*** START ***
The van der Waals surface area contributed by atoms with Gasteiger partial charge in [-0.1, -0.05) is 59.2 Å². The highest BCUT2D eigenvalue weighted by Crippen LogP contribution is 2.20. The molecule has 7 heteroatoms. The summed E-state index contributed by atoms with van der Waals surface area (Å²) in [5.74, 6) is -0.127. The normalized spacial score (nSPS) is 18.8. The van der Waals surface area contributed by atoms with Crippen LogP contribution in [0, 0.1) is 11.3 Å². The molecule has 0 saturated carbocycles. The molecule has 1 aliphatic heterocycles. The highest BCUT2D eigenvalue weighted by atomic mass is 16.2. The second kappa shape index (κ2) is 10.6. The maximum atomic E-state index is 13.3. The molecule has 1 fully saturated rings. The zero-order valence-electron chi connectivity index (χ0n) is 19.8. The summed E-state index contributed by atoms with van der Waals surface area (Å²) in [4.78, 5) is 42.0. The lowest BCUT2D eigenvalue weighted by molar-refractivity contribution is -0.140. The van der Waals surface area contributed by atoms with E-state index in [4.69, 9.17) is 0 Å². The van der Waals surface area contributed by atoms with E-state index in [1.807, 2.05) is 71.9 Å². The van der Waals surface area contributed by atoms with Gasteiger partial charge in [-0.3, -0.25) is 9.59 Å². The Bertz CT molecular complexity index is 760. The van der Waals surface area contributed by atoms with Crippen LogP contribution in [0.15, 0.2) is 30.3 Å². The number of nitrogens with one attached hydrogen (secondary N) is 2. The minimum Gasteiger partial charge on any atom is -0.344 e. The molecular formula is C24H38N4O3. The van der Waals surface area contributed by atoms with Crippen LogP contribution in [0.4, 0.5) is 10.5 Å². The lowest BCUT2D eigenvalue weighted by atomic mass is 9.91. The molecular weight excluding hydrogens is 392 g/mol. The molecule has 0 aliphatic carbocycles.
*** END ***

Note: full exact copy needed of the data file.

The van der Waals surface area contributed by atoms with Gasteiger partial charge in [-0.1, -0.05) is 59.2 Å². The highest BCUT2D eigenvalue weighted by Crippen LogP contribution is 2.20. The molecule has 7 heteroatoms. The summed E-state index contributed by atoms with van der Waals surface area (Å²) in [5.74, 6) is -0.127. The normalized spacial score (nSPS) is 18.8. The van der Waals surface area contributed by atoms with Crippen LogP contribution in [0, 0.1) is 11.3 Å². The molecule has 0 saturated carbocycles. The molecule has 1 aliphatic heterocycles. The highest BCUT2D eigenvalue weighted by atomic mass is 16.2. The second kappa shape index (κ2) is 10.6. The maximum atomic E-state index is 13.3. The molecule has 1 fully saturated rings. The zero-order valence-electron chi connectivity index (χ0n) is 19.8. The summed E-state index contributed by atoms with van der Waals surface area (Å²) in [4.78, 5) is 42.0. The lowest BCUT2D eigenvalue weighted by molar-refractivity contribution is -0.140. The van der Waals surface area contributed by atoms with E-state index in [4.69, 9.17) is 0 Å². The van der Waals surface area contributed by atoms with E-state index in [1.807, 2.05) is 71.9 Å². The van der Waals surface area contributed by atoms with Gasteiger partial charge in [-0.3, -0.25) is 9.59 Å². The Bertz CT molecular complexity index is 760. The van der Waals surface area contributed by atoms with Crippen LogP contribution in [0.15, 0.2) is 30.3 Å². The number of nitrogens with one attached hydrogen (secondary N) is 2. The minimum Gasteiger partial charge on any atom is -0.344 e. The molecular formula is C24H38N4O3. The van der Waals surface area contributed by atoms with Crippen LogP contribution in [0.4, 0.5) is 10.5 Å². The lowest BCUT2D eigenvalue weighted by atomic mass is 9.91. The molecular weight excluding hydrogens is 392 g/mol. The molecule has 0 aliphatic carbocycles.